The Scarlet Letter
Hawthorne used the colors red and black and used the states of darkness and light, to express character's emotions and the state of their spirit. Red portrayed passion and sin while darkness represented a poor state with self-denial, as well as representing simply evil. Light symbolizes a state of enlightenment, a refreshed spirit, as well as purity and freedom. The color black also represented evil, a state of rejection, and a state of mind where one hides from civilization. The color symbols in The Scarlet Letter help to transfer certain themes and ideas to the reader, as they are easily recognized and identified. The Scarlet Letter is given greater depth by Hawthorne's effective employment of symbolism. These symbols make the reader look beyond the words of the book, and look into the meaning of the words. And as one interpret the story, their mind wonders aimlessly looking for the correct answer, not knowing which way to construe the words that were just read.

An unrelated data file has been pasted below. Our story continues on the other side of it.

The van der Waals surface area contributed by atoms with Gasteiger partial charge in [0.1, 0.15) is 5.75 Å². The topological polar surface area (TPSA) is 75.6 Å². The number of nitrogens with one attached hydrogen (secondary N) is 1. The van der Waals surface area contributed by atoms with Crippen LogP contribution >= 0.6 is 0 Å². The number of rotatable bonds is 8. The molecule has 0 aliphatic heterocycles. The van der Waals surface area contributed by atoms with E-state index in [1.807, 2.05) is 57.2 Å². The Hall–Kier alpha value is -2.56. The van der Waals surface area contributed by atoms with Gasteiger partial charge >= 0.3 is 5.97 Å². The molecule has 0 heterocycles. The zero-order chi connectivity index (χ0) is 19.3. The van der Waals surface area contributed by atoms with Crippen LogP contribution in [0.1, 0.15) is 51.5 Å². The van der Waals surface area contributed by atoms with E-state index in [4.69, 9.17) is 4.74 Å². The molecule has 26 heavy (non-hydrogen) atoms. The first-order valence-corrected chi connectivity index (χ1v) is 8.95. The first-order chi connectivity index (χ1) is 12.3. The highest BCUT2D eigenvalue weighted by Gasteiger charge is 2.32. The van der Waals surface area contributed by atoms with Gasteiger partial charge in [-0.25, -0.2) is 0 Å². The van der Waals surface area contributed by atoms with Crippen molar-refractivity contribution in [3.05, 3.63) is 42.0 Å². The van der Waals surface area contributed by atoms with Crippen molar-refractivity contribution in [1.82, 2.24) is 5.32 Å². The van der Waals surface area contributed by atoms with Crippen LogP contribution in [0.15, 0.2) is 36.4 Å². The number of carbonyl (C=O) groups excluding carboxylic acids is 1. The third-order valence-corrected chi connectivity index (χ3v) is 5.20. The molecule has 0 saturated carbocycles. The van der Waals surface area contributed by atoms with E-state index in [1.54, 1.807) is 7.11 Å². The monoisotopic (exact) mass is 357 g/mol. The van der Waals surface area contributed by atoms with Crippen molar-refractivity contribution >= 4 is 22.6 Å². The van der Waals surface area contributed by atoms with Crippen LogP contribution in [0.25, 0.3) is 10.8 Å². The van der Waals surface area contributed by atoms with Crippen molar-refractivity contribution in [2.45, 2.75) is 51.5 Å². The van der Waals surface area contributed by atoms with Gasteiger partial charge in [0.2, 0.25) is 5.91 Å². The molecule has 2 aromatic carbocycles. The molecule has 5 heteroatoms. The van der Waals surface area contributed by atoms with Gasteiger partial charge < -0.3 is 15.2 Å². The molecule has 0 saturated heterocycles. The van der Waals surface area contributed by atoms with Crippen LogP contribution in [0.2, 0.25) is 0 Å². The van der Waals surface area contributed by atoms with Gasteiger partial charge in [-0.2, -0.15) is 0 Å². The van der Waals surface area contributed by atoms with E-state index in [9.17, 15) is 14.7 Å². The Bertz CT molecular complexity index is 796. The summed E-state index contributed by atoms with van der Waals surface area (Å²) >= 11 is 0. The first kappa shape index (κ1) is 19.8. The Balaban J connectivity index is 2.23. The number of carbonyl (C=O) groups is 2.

And in the end, using symbolism, Hawthorne completed the task as every author intends, which is to make the mind imagine, create, and break away from the everyday reality.
Hawthorne uses symbolism to add a twist to his novel. Symbolism is a way of attributing symbols to objects, events, or relationships. Often symbolism is used to expand one's intellect and tickle their mind. Even if Hawthorne meant the symbolism to be perceived in one way, between people the results may shift, expand, or differ from the way intended. He used symbolism to have a greater general meaning to the book and to add depth to his characters. In the Scarlet Letter, Hawthorne uses the colors of red, black, and white along with the contrast of light and darkness to symbolize Hester's emotions...